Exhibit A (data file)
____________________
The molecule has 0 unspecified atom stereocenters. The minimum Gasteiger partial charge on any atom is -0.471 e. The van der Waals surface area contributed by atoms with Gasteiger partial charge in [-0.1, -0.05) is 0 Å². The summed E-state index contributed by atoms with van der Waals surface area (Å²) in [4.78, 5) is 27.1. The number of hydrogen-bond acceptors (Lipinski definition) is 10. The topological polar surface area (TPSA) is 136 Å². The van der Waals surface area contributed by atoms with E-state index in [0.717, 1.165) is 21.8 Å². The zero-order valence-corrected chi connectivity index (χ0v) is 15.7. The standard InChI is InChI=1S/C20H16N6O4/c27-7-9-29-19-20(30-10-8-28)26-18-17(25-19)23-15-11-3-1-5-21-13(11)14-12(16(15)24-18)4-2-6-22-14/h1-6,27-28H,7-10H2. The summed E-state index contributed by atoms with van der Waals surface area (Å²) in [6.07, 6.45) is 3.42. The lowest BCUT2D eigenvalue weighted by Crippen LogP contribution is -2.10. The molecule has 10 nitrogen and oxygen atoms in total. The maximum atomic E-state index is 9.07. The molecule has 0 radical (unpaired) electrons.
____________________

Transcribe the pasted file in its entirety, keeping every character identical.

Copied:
The molecule has 0 unspecified atom stereocenters. The minimum Gasteiger partial charge on any atom is -0.471 e. The van der Waals surface area contributed by atoms with Gasteiger partial charge in [-0.1, -0.05) is 0 Å². The summed E-state index contributed by atoms with van der Waals surface area (Å²) in [4.78, 5) is 27.1. The number of hydrogen-bond acceptors (Lipinski definition) is 10. The topological polar surface area (TPSA) is 136 Å². The van der Waals surface area contributed by atoms with E-state index in [0.717, 1.165) is 21.8 Å². The zero-order valence-corrected chi connectivity index (χ0v) is 15.7. The standard InChI is InChI=1S/C20H16N6O4/c27-7-9-29-19-20(30-10-8-28)26-18-17(25-19)23-15-11-3-1-5-21-13(11)14-12(16(15)24-18)4-2-6-22-14/h1-6,27-28H,7-10H2. The summed E-state index contributed by atoms with van der Waals surface area (Å²) in [6.07, 6.45) is 3.42. The lowest BCUT2D eigenvalue weighted by Crippen LogP contribution is -2.10. The molecule has 10 nitrogen and oxygen atoms in total. The maximum atomic E-state index is 9.07. The molecule has 0 radical (unpaired) electrons.